Tuesday 24 October 2017 / 11:24 AM

Looking to the future: Anthony Milford

With injuries plaguing Queensland’s playing stocks, coach Mal Meninga was forced to name a 22-man squad for the upcoming Origin II. As doubts over the fitness of Greg Inglis, Daly Cherry-Evans and Billy Slater cloud the make-up of the Maroons’ line-up, joining the side is representative staple Sam Thaiday, veteran centre Willie Tonga, Broncos whiz kid Ben Hunt, Warriors hard-man Jacob Lillyman, and possibly the most exciting prospect for Queensland, Raiders fullback Anthony Milford.

While Canberra was beaten convincingly at home by the in-form Broncos on Monday night, Miford was inspirational at the back for the Raiders, running for 117 metres and producing a line break and two offloads.

While it’s been a great year on the field for Milford – resulting in him leading the NRL in line breaks – off the field it has been a different story.

Before the start of the 2014 season, Milford agreed to terms with Brisbane, seeking an immediate release from Canberra to be closer to his family as a result of his father’s ongoing health issues. Incoming Canberra coach Ricky Stuart had other ideas, insisting that the club would not release Milford to Brisbane until the end of the year – and an ugly tug-of-war ensued.

It was thought that Stuart may have won the long-term battle for the teenage star, with rumours Milford would renege on the Brisbane deal prior to the round 13 cut-off arising. A sit down with Broncos legend and Milford’s childhood hero, Darren Lockyer, saw the Broncos secure the code’s most exciting prospect.

Putting his off-field dramas aside, Milford has been simply electrifying for Canberra this season, standing out in a less than impressive outfit. The embattled Raiders sit on just eight competition points at the halfway mark of the season, with only Newcastle and Cronulla keeping them off the bottom of the table. It’s easy to see why ‘Sticky’ was keen to keep Milford in the nation’s capital – his performance against Nth Queensland in round 11 was outstanding, producing three try assists, 152 running metres, two offloads and a four-pointer of his own. Milford has displayed freakish qualities at both ends of the field, while at the same time maintaining a rock solid defensive game and a resounding work-rate.

It’s performances like these that have the experts tipping Milford to be a future captain of Australia, but before Milford can take out the coveted ‘Top Dog’ position, he has a far more immediate task at hand – being called in to the Queensland camp as possible cover for the injured Billy Slater.

With NSW on the cusp of ending Queensland’s unprecedented eight-year reign, Milford could find himself in the No.1 jersey in Sydney next Wednesday if Slater succumbs to his shoulder injury, although Knights fullback and long-serving Maroons winger Darius Boyd remains the safe option. Milford is relishing the thought of donning the Maroon jersey, though admits the call-up was a bit of a shock: “Yeah (the selection) came way too early, I was a little surprised, but the boys (Queensland) have been really good to me so I’ll be ready to go if I’m needed,” he said.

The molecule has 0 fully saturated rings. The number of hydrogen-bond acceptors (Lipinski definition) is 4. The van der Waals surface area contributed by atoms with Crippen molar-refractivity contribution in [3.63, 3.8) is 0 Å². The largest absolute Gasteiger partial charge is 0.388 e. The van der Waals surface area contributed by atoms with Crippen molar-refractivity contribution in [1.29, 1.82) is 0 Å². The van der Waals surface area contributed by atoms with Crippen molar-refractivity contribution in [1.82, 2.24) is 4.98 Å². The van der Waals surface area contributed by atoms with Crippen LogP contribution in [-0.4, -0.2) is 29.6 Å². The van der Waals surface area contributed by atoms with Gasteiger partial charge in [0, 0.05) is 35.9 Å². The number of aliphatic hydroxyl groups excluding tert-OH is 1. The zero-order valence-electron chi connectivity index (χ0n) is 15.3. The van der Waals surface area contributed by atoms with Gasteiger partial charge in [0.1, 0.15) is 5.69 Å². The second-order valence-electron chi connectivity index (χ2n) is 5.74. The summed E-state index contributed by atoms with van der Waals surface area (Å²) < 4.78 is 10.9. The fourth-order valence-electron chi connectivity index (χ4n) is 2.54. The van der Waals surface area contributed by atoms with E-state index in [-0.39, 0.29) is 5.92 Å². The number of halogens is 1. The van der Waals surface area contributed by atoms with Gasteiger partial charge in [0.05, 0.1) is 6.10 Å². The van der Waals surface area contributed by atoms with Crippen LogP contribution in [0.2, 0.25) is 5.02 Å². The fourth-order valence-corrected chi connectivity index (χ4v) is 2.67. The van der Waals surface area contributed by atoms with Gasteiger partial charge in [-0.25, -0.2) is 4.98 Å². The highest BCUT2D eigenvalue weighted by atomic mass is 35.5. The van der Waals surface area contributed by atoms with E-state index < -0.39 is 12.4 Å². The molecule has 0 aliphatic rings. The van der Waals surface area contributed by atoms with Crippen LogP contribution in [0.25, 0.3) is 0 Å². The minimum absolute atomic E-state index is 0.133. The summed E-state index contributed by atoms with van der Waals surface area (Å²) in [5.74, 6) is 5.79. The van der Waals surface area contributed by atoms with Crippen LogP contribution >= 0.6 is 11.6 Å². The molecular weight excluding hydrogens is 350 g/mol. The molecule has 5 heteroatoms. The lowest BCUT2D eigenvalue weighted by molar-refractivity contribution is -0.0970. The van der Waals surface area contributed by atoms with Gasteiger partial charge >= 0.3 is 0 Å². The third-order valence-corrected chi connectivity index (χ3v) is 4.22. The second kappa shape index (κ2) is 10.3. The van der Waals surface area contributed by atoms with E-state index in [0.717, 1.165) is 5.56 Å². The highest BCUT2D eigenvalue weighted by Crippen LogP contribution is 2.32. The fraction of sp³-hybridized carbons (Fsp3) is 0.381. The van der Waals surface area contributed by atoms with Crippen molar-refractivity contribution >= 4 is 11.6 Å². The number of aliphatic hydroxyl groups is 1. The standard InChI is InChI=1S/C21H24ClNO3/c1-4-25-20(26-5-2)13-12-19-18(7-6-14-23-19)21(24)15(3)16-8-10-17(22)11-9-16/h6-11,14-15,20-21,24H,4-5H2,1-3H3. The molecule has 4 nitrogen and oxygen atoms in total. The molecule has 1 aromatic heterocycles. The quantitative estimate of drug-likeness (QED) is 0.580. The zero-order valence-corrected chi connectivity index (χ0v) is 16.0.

The question has already been asked if Milford is up to the task of Origin, and apart from watching it on television, the closest Milford has come to the hallowed interstate arena is representing Queensland Under-20s earlier this year – a reminder of just how young this kid is. While experts are tipping Slater will get the OK for next Wednesday’s clash, Milford’s inclusion will keep the entire state of Queensland at ease, knowing they have this kind of talent up their sleeves. Milford remains an interchange utility option for the Maroons.

Whether Milford plays next week or not, Queensland and Bronco supporters will be licking their lips in excitement for the future, with this Souths Acacia Ridge product to only get better with age. And with Lockyer set to play a mentor role to Milford next year, the prospects are endless. With Lockyer in his corner he will not only learn the values of being a good leader, but he will learn the importance of conducting himself impeccably off the field, a quality Lockyer prided himself on throughout his illustrious career.

Although it’s a massive task to ask this kid to step up and match the brilliance of Billy Slater, or to handle the Origin cauldron as a shock weapon off the bench, one thing is for sure: Milford will bleed for that Maroon jersey. He will call upon every skill in his bulging arsenal to prevent NSW from claiming Origin series victory, exhibiting the kind of passion that the Blues could only hope to one day display.

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Peter Fegan

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